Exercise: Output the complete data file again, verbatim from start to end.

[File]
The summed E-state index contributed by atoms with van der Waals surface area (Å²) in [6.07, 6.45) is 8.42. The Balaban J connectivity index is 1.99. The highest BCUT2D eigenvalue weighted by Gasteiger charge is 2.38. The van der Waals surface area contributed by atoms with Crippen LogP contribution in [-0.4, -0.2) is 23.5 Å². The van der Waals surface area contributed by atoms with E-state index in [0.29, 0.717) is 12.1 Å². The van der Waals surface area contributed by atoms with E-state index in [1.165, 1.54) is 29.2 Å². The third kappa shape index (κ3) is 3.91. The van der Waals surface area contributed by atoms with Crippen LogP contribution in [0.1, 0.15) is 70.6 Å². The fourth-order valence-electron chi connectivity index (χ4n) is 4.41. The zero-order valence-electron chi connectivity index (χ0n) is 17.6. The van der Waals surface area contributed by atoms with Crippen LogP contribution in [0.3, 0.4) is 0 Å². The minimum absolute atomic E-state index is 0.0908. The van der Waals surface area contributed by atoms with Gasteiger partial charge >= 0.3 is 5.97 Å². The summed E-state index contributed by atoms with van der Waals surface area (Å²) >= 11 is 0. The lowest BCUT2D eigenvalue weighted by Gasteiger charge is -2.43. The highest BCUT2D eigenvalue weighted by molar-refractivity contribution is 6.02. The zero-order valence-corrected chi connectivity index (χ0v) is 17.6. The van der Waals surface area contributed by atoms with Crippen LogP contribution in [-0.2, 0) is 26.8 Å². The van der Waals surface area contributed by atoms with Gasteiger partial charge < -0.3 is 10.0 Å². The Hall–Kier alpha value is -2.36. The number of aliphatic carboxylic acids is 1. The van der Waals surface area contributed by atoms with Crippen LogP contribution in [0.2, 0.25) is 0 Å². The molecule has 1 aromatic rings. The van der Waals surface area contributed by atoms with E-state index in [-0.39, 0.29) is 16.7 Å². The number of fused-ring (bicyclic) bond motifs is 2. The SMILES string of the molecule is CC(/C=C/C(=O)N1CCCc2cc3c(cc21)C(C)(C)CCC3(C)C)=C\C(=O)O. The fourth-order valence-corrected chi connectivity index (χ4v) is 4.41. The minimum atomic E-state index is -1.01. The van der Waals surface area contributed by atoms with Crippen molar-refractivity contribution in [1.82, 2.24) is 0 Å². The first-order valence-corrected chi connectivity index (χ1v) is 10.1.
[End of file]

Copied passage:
The summed E-state index contributed by atoms with van der Waals surface area (Å²) in [6.07, 6.45) is 8.42. The Balaban J connectivity index is 1.99. The highest BCUT2D eigenvalue weighted by Gasteiger charge is 2.38. The van der Waals surface area contributed by atoms with Crippen LogP contribution in [-0.4, -0.2) is 23.5 Å². The van der Waals surface area contributed by atoms with E-state index in [0.29, 0.717) is 12.1 Å². The van der Waals surface area contributed by atoms with E-state index in [1.165, 1.54) is 29.2 Å². The third kappa shape index (κ3) is 3.91. The van der Waals surface area contributed by atoms with Crippen LogP contribution in [0.1, 0.15) is 70.6 Å². The fourth-order valence-electron chi connectivity index (χ4n) is 4.41. The zero-order valence-electron chi connectivity index (χ0n) is 17.6. The van der Waals surface area contributed by atoms with Crippen LogP contribution in [0.3, 0.4) is 0 Å². The minimum absolute atomic E-state index is 0.0908. The van der Waals surface area contributed by atoms with Gasteiger partial charge >= 0.3 is 5.97 Å². The summed E-state index contributed by atoms with van der Waals surface area (Å²) >= 11 is 0. The lowest BCUT2D eigenvalue weighted by Gasteiger charge is -2.43. The highest BCUT2D eigenvalue weighted by molar-refractivity contribution is 6.02. The zero-order valence-corrected chi connectivity index (χ0v) is 17.6. The van der Waals surface area contributed by atoms with Crippen LogP contribution in [-0.2, 0) is 26.8 Å². The van der Waals surface area contributed by atoms with Gasteiger partial charge < -0.3 is 10.0 Å². The Hall–Kier alpha value is -2.36. The number of aliphatic carboxylic acids is 1. The van der Waals surface area contributed by atoms with Crippen LogP contribution in [0.2, 0.25) is 0 Å². The molecule has 1 aromatic rings. The van der Waals surface area contributed by atoms with E-state index in [-0.39, 0.29) is 16.7 Å². The number of fused-ring (bicyclic) bond motifs is 2. The SMILES string of the molecule is CC(/C=C/C(=O)N1CCCc2cc3c(cc21)C(C)(C)CCC3(C)C)=C\C(=O)O. The fourth-order valence-corrected chi connectivity index (χ4v) is 4.41. The minimum atomic E-state index is -1.01. The van der Waals surface area contributed by atoms with Crippen molar-refractivity contribution in [1.82, 2.24) is 0 Å². The first-order valence-corrected chi connectivity index (χ1v) is 10.1.